would be more likely to be accepted after I had successfully
defended my GT proposal. I decided to write a compromised GT
proposal – a proposal satisfying the current program
requirements to the degree that my Committee is willing to
accept and support it but still maintaining the essence of GT. In
other words, the proposal needed to present an acceptable
balance between the program requirements and GT principles.

The Compromised GT Proposal

The major difference between a standardized social research
proposal and a GT proposal rests with the literature review. A
literature review is an indispensable requirement for writing a
standardized proposal because it is used to formulate the
theoretical framework (i.e., identified research gaps and proposed
hypotheses) under which a research project is designed and
conducted. As such, a literature review serves as the foundation
for traditional social research on which the researcher
demonstrates his or her theoretical grasp of the substantive area
(i.e., research questions and researcher qualifications), justifies
the suitability of selected methodology, and defends the do-ability
of the research design. GT, however, requires that the literature
review be avoided at the research proposal stage. According to
Glaser, “There is a need not to review any of the literature in the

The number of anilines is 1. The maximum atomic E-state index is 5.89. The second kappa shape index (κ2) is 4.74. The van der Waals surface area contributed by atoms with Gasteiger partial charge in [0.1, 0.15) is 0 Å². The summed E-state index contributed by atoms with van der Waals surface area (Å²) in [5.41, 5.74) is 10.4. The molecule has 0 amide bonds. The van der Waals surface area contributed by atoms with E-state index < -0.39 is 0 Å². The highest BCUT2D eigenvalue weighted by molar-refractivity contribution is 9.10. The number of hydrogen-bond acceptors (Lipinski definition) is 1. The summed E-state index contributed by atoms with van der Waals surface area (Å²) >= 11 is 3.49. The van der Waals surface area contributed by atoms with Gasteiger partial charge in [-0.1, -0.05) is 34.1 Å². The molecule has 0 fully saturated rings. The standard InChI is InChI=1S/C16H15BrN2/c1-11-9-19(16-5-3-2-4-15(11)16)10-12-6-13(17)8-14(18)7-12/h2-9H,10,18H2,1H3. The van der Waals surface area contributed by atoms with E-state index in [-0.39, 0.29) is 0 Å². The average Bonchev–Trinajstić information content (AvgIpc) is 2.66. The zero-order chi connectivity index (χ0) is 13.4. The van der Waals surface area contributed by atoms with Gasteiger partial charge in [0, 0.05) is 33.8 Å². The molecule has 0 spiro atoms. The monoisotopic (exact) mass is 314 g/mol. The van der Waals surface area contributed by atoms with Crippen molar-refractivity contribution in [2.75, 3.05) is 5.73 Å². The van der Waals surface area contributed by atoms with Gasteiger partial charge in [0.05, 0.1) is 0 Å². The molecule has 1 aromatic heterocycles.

substantive area under study” (1992, p. 31), which is one of two
“very strong dicta” (Glaser, 1998, p. 67). The “need not to review”
is derived directly from the underlying logic of GT to ground
theories in empirical data, that is, the perceptions of the actors in
the real world. In GT’s view, both research problems and the
theories developed to account for the problems emerge from field
data. The preconceived theoretical framework based on the
literature review typically causes data to be forced into the
framework and the preconceived research problems most likely
are irrelevant to the substantive area being studied (Glaser,
1992, p. 21; 1998, pp. 115-132). At the proposal stage, reviewing
literature may be a waste of time and may be counterproductive
to theory generation (Glaser, 1998, p. 69).

However, to avoid a literature review in a research proposal
“only works with a PhD committee that is totally sold on GT”
(Glaser, 2001, p. 111). To help students overcome the difficulty of
satisfying the standardized requirements, Glaser recommends
the following:

1.) Studying areas with no literature. When possible, open up
areas where there is virtually no literature, thus the researcher
does not have to contend with what has been “said” (1998, p. 73);

2.) Relying on all-is-data and constant comparative analysis:

a.) Turn the literature review into data collection to be
constantly compared after the review is done. The attitude is data
collection, not reverence for the authenticity and authority of the
printed word and the published author (1998, p. 72);